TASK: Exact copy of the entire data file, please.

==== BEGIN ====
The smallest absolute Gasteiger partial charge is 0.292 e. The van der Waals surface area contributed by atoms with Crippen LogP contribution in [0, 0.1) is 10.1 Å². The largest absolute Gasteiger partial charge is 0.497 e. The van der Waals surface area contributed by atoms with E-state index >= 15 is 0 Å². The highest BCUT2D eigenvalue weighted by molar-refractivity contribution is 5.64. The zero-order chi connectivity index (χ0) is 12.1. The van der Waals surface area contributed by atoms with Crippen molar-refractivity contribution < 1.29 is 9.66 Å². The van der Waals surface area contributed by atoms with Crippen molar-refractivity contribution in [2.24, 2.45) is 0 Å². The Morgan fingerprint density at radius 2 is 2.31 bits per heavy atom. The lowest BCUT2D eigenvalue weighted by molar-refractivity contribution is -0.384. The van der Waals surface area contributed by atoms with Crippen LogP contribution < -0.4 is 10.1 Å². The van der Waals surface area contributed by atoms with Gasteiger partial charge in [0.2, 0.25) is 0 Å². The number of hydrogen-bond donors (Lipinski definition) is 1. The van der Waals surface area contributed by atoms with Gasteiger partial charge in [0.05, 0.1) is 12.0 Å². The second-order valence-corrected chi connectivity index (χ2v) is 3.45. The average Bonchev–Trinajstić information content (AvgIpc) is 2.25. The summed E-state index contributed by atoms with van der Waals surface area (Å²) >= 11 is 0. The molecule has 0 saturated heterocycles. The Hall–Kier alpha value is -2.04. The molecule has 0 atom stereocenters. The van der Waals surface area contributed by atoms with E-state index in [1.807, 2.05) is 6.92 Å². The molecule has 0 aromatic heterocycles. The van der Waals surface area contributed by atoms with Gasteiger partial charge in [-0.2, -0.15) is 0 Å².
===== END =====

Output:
The smallest absolute Gasteiger partial charge is 0.292 e. The van der Waals surface area contributed by atoms with Crippen LogP contribution in [0, 0.1) is 10.1 Å². The largest absolute Gasteiger partial charge is 0.497 e. The van der Waals surface area contributed by atoms with E-state index >= 15 is 0 Å². The highest BCUT2D eigenvalue weighted by molar-refractivity contribution is 5.64. The zero-order chi connectivity index (χ0) is 12.1. The van der Waals surface area contributed by atoms with Crippen molar-refractivity contribution < 1.29 is 9.66 Å². The van der Waals surface area contributed by atoms with Crippen molar-refractivity contribution in [2.24, 2.45) is 0 Å². The Morgan fingerprint density at radius 2 is 2.31 bits per heavy atom. The lowest BCUT2D eigenvalue weighted by molar-refractivity contribution is -0.384. The van der Waals surface area contributed by atoms with Crippen LogP contribution < -0.4 is 10.1 Å². The van der Waals surface area contributed by atoms with Gasteiger partial charge in [0.2, 0.25) is 0 Å². The number of hydrogen-bond donors (Lipinski definition) is 1. The van der Waals surface area contributed by atoms with Gasteiger partial charge in [0.05, 0.1) is 12.0 Å². The second-order valence-corrected chi connectivity index (χ2v) is 3.45. The average Bonchev–Trinajstić information content (AvgIpc) is 2.25. The summed E-state index contributed by atoms with van der Waals surface area (Å²) >= 11 is 0. The molecule has 0 saturated heterocycles. The Hall–Kier alpha value is -2.04. The molecule has 0 atom stereocenters. The van der Waals surface area contributed by atoms with E-state index in [1.807, 2.05) is 6.92 Å². The molecule has 0 aromatic heterocycles. The van der Waals surface area contributed by atoms with Gasteiger partial charge in [-0.2, -0.15) is 0 Å².